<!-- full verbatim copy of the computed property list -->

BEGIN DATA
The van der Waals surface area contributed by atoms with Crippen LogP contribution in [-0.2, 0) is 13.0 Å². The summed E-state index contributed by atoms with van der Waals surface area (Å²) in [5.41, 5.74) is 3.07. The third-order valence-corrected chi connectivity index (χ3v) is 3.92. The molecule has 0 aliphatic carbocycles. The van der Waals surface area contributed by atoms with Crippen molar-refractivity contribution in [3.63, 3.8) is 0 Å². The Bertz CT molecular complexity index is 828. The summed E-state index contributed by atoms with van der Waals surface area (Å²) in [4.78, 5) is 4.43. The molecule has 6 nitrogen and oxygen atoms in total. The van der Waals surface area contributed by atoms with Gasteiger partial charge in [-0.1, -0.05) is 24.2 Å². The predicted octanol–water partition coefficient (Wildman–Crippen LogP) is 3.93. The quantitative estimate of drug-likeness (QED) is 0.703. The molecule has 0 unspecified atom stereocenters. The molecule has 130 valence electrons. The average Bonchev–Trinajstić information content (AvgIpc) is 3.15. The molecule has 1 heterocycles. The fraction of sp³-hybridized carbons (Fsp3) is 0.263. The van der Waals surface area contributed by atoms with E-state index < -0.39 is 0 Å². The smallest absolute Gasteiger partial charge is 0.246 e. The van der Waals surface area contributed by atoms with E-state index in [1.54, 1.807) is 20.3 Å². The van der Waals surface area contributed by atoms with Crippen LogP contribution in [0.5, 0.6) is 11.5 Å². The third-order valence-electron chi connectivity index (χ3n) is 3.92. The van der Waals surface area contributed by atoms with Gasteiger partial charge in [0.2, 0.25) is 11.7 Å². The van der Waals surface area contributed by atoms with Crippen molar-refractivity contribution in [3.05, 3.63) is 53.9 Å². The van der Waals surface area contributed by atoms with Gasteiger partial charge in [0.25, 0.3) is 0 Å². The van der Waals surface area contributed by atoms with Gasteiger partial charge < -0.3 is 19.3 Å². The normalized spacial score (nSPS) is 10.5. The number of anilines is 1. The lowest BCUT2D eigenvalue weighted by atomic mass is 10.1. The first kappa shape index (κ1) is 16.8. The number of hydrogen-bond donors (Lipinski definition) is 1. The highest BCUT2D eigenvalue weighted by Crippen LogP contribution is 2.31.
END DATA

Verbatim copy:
The van der Waals surface area contributed by atoms with Crippen LogP contribution in [-0.2, 0) is 13.0 Å². The summed E-state index contributed by atoms with van der Waals surface area (Å²) in [5.41, 5.74) is 3.07. The third-order valence-corrected chi connectivity index (χ3v) is 3.92. The molecule has 0 aliphatic carbocycles. The van der Waals surface area contributed by atoms with Crippen molar-refractivity contribution in [3.63, 3.8) is 0 Å². The Bertz CT molecular complexity index is 828. The summed E-state index contributed by atoms with van der Waals surface area (Å²) in [4.78, 5) is 4.43. The molecule has 6 nitrogen and oxygen atoms in total. The van der Waals surface area contributed by atoms with Gasteiger partial charge in [-0.1, -0.05) is 24.2 Å². The predicted octanol–water partition coefficient (Wildman–Crippen LogP) is 3.93. The quantitative estimate of drug-likeness (QED) is 0.703. The molecule has 0 unspecified atom stereocenters. The molecule has 130 valence electrons. The average Bonchev–Trinajstić information content (AvgIpc) is 3.15. The molecule has 1 heterocycles. The fraction of sp³-hybridized carbons (Fsp3) is 0.263. The van der Waals surface area contributed by atoms with E-state index < -0.39 is 0 Å². The smallest absolute Gasteiger partial charge is 0.246 e. The van der Waals surface area contributed by atoms with E-state index in [1.54, 1.807) is 20.3 Å². The van der Waals surface area contributed by atoms with Crippen LogP contribution in [0.5, 0.6) is 11.5 Å². The third-order valence-electron chi connectivity index (χ3n) is 3.92. The van der Waals surface area contributed by atoms with Gasteiger partial charge in [0.2, 0.25) is 11.7 Å². The van der Waals surface area contributed by atoms with Crippen molar-refractivity contribution in [3.05, 3.63) is 53.9 Å². The van der Waals surface area contributed by atoms with Gasteiger partial charge in [0.25, 0.3) is 0 Å². The van der Waals surface area contributed by atoms with Gasteiger partial charge < -0.3 is 19.3 Å². The normalized spacial score (nSPS) is 10.5. The number of anilines is 1. The lowest BCUT2D eigenvalue weighted by atomic mass is 10.1. The first kappa shape index (κ1) is 16.8. The number of hydrogen-bond donors (Lipinski definition) is 1. The highest BCUT2D eigenvalue weighted by Crippen LogP contribution is 2.31.